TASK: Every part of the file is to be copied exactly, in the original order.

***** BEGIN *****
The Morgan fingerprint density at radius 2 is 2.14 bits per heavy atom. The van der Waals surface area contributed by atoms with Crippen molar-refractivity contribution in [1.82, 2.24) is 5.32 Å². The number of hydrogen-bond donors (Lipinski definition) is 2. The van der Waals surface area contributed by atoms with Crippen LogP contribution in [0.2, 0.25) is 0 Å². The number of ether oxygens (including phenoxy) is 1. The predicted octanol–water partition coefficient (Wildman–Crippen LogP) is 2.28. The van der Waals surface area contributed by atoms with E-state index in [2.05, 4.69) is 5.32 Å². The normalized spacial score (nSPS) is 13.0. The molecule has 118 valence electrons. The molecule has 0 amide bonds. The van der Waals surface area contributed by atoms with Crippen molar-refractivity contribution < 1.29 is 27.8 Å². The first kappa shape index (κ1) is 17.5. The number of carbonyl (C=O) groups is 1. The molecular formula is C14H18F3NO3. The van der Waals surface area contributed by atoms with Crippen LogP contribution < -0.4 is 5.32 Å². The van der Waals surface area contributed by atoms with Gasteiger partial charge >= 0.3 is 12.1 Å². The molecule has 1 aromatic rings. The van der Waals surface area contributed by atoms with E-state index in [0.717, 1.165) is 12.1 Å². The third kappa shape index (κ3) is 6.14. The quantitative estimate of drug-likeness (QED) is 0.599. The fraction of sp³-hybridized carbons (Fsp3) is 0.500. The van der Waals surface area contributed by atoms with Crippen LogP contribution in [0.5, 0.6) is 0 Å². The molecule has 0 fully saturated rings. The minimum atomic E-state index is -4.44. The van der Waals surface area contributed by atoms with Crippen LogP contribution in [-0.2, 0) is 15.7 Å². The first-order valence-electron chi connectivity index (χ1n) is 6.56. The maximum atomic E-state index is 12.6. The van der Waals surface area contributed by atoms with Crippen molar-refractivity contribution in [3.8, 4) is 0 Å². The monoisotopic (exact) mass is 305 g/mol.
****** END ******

The Morgan fingerprint density at radius 2 is 2.14 bits per heavy atom. The van der Waals surface area contributed by atoms with Crippen molar-refractivity contribution in [1.82, 2.24) is 5.32 Å². The number of hydrogen-bond donors (Lipinski definition) is 2. The van der Waals surface area contributed by atoms with Crippen LogP contribution in [0.2, 0.25) is 0 Å². The number of ether oxygens (including phenoxy) is 1. The predicted octanol–water partition coefficient (Wildman–Crippen LogP) is 2.28. The van der Waals surface area contributed by atoms with E-state index in [2.05, 4.69) is 5.32 Å². The normalized spacial score (nSPS) is 13.0. The molecule has 118 valence electrons. The molecule has 0 amide bonds. The van der Waals surface area contributed by atoms with Crippen molar-refractivity contribution < 1.29 is 27.8 Å². The first kappa shape index (κ1) is 17.5. The number of carbonyl (C=O) groups is 1. The molecular formula is C14H18F3NO3. The van der Waals surface area contributed by atoms with Crippen LogP contribution < -0.4 is 5.32 Å². The van der Waals surface area contributed by atoms with Gasteiger partial charge >= 0.3 is 12.1 Å². The molecule has 1 aromatic rings. The van der Waals surface area contributed by atoms with E-state index in [0.717, 1.165) is 12.1 Å². The third kappa shape index (κ3) is 6.14. The quantitative estimate of drug-likeness (QED) is 0.599. The fraction of sp³-hybridized carbons (Fsp3) is 0.500. The van der Waals surface area contributed by atoms with Crippen LogP contribution in [0.5, 0.6) is 0 Å². The molecule has 0 fully saturated rings. The minimum atomic E-state index is -4.44. The van der Waals surface area contributed by atoms with Crippen LogP contribution in [-0.2, 0) is 15.7 Å². The first-order valence-electron chi connectivity index (χ1n) is 6.56. The maximum atomic E-state index is 12.6. The van der Waals surface area contributed by atoms with Crippen molar-refractivity contribution in [3.8, 4) is 0 Å². The monoisotopic (exact) mass is 305 g/mol.